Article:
ABG question?

Students Student Assist


I am working on a critical thinking paper. we are learning about ABG's. I have worked all problems except the last one, and I am having a difficult time thinking critically with this one.

Patients lab work:

Blood glucose 768 mg/dl

Serum potassium 7:2 mEq/L


PaCO2 32 mm Hg

PaO2 88 mm Hg

HCO3 7 mEq/L

I know that the BG is extremely high.

I have also decided that the PH of 6.91 is dangerously low as well as the HCo3 .

I have concluded that the patient is in metabolic acidosis.

Now I have to figure out what to do. There are four choices.

A. Administer IV fluids and regular IV insulin bolus, followed by a continuous insulin drip: monitor blood glucose and serum potassium levels hourly. (this seems like a lot of insulin to me)

B. Continue to monitor the patient. His assessment findings and lab values are close enough to normal. ( I have ruled this one out)

C. Call a code because her lab values indicate a life-threatening condition. ( When do we call codes? I thought only when there was death)

D. Administer two ampules of sodium bicarbonate IV, kayexalate to decrease serum potassium and subcutaneous insulin per sliding scale. (I am leaning toward this one)

Can anybody help me? Please?

Specializes in Cardiac.

This pt is in DKA and needs to get started on an Insulin gtt after his 10 units (or so) of IVP Regular insulin. Along with fluids, fluids, fluids. DKA's are intravascularly dry, D/T the high BG (think, osmotic gradiant)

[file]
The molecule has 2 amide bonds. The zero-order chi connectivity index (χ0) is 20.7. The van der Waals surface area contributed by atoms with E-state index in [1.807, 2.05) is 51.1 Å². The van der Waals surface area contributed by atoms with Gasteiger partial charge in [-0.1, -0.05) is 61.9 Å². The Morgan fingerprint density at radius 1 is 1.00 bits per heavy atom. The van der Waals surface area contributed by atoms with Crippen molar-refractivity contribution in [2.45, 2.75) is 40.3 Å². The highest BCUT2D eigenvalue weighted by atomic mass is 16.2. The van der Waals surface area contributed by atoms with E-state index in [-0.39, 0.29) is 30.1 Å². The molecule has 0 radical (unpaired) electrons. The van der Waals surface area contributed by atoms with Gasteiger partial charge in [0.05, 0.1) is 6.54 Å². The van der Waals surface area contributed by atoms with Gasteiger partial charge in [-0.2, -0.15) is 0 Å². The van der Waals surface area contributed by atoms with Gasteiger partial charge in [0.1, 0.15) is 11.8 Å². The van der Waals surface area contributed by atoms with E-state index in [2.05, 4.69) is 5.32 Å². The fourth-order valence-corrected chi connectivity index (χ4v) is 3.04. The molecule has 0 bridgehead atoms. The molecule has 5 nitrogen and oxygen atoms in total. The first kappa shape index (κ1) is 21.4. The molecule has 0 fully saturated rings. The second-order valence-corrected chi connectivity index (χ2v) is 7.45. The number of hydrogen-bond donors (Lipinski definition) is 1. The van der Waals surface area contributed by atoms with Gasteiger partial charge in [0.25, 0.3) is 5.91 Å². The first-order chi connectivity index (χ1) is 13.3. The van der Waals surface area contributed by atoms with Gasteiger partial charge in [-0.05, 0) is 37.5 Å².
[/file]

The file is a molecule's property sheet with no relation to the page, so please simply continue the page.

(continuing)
His K will drop as his pH increases. So that's why you keep a close eye on his K.

In the ED, realistically, they will do a combo of both A and D. The main reason to rule out D is that you only give subQ insulin. However, you don't really monitor K levels hourly, more like Q2.

So, your critical thinking will be:

What's safest for the pt? Not treating that high K? Waiting for it to come down once you correct the pH and glucose? What if you treat the K and then it drops dangerously low once the pt stabilizes?

Treat the Bicarb?

Think, what's the Dx of this pt? What's causing all these signs/symptoms?

What's best to treat, symptoms, or the cause?

Daytonite, BSN, RN

1 Article; 14,603 Posts

Specializes in med/surg, telemetry, IV therapy, mgmt.

blood glucose 768 mg/dl

serum potassium 7.2 meq/l


paco2 32 mm hg

hco3 7 meq/l

pao2 88 mm hg

this patient is in dka. the problem here is that they are only giving you lab results which are just 2 of the symptoms. you need to look up dka, read about its signs and symptoms and how the various symptoms are treated in order to choose your correct answer. you call a code when a patient stops breathing or has no pulse.


58 Posts

Thank you for the quick response. So glad it is not a real patient in my care. The one I thought was the most wrong is the most right after all. I was focusing more on the pH and how to treat that, than the underlying cause. Lesson learned. Thank you.

allnurses Guide

ghillbert, MSN, NP

3,796 Posts

Specializes in CTICU.

I agree it's A. Things like this, I ask:

- which findings are abnormal?

- which are critical? (blood glucose, potassium, pH).

- why is this happening? (you know they are acidotic, you know they have a very high sugar => DKA)

Oftentimes this is enough to guide you as to what you'd need to do. In this case, get the glucose down immediately with a bolus of insulin. Give fluids to counteract the hyperglycemia (think sugar clogging the bloodstream).

[in studying for a test once, I learned: HHNK, you'll need fluids and tons of insulin; DKA, you'll need insulin and tons of fluid]

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